Live like today is NOT the last day of your life
“Live as if today were your last day, learn as if you were to live forever” — Mahatma Gandhi
This quote was made famous by Gandhi. While I agree with the latter part of this saying, I could not agree with the former. For someone who thinks about life and death often, treating everyday as your last day on earth does not make sense to me; it is disturbingly unsettling to imagine that.
Pause for a couple minutes and consider this question — If you were to die tomorrow, what would you do TODAY?
I came up with this list:
1. Tell my children and husband how much I love them
2. Watch my kids play. Read them stories. Tell them funny jokes. Dance silly. Eat in bed.
3. Make videos of 1 and 2
4. Repeat 1, like every 15 minutes
5. Let my family pick out the items they want to keep to remember me. Donate the rest to charity.
6. Review my will (which I don’t have but should really get one done)
7. Give my husband usernames and passwords of my social media accounts so he can collect pictures and memories of me. This is really important. I would want my children to know more about their mother when they grow up.
8. Give my husband username and password to my Lastpass account so he has access to other accounts that he might find useful later on dealing with the aftermath.
9. Call my mother and brothers over and have dinner together. Laugh and remember the very best moments of us being together.
10. Write a note to thank my best friends (just a handful) for being part of my journey.
If TODAY were really your last day to live, could you imagine doing anything else other than spending time with your loved ones?
I seriously doubt that you would go to work to finish your very important projects, close that big deal, train hard for the big game coming up, study for the big exam and chase that big dream of yours.
Nor do I think you would eat healthy and exercise.
“Uhmm, you’re taking it too literally!” Well I truly understand the well intention behind the idea of thinking today was your last day on earth — that we should live in the moment and only do things that matter. I am a big supporter of doing more things on our “last day” list. The problem is, whenever I imagine myself dying tomorrow, I get into this anxious helpless cycle of how my family will grief and how my young children are going to grow up without the care of their mother. The hopeless feeling that there is yet so much to do is paralyzing. It cripples me to think that I would be disappearing from planet earth the next day and just absolutely defeats the motto of “living in the moment”.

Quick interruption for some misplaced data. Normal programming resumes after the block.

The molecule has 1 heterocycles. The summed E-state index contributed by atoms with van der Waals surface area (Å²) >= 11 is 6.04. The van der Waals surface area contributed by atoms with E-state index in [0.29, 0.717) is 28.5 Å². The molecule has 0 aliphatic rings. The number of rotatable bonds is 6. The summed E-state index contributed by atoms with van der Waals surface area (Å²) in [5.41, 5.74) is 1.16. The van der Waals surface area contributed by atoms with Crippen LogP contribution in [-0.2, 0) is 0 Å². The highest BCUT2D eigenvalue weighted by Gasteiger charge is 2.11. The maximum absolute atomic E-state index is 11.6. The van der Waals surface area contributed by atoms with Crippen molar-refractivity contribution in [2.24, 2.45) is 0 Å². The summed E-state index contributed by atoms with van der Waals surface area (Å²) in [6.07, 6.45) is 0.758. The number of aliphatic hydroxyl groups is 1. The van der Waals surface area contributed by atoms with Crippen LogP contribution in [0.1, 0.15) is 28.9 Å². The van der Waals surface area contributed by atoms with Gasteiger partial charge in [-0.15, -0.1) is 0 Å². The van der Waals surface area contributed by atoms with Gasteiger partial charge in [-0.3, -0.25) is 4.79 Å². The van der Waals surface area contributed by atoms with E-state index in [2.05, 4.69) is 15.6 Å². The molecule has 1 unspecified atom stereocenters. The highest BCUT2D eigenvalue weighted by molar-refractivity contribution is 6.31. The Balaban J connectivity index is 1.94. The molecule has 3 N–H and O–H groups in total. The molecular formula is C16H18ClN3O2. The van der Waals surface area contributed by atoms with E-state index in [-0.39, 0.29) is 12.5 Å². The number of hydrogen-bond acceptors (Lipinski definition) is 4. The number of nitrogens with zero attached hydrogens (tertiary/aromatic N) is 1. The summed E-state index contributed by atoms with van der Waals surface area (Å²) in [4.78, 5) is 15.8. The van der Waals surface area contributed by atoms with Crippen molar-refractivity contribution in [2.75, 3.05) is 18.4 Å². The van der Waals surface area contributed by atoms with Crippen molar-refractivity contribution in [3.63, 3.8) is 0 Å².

“Those who have a ‘why’ to live, can bear with almost any ‘how’.” — Viktor Frankl, Psychiatrist, Holocaust survivor
Perhaps what troubles me most about this “there is no tomorrow” belief is its underlying inference of losing hope. I recently read the book “Men’s search for meaning” by Viktor Frankl. It was a memoir of Dr Frankl’s first-hand experience in concentration camp during World war II. Being a psychiatrist and a survivor himself, he concluded that one’s view of his future can greatly determine his chance to overcome the toughest conditions in life. The survived prisoners from the Nazist concentration camp were those who had not lost their hope and had something to look forward to; the possibilities to see their loved ones again, continue their work before the camp, or simply take up the challenges life had ahead for them post liberation gave them unbelievable strength and courage to live on, despite the inhumane situation they were forced to be put in.
“But on the other days, we will not (die)” — Snoopy
I take the view of Snoopy and Dr Frankl. Most of the days we are going to live. When I grieve for the recent death of my brother, I remind myself that a part of him continues through me, my brothers, our children, and many generations to come. There is so much to look forward to, to be grateful for and to accomplish when there are many tomorrows ahead.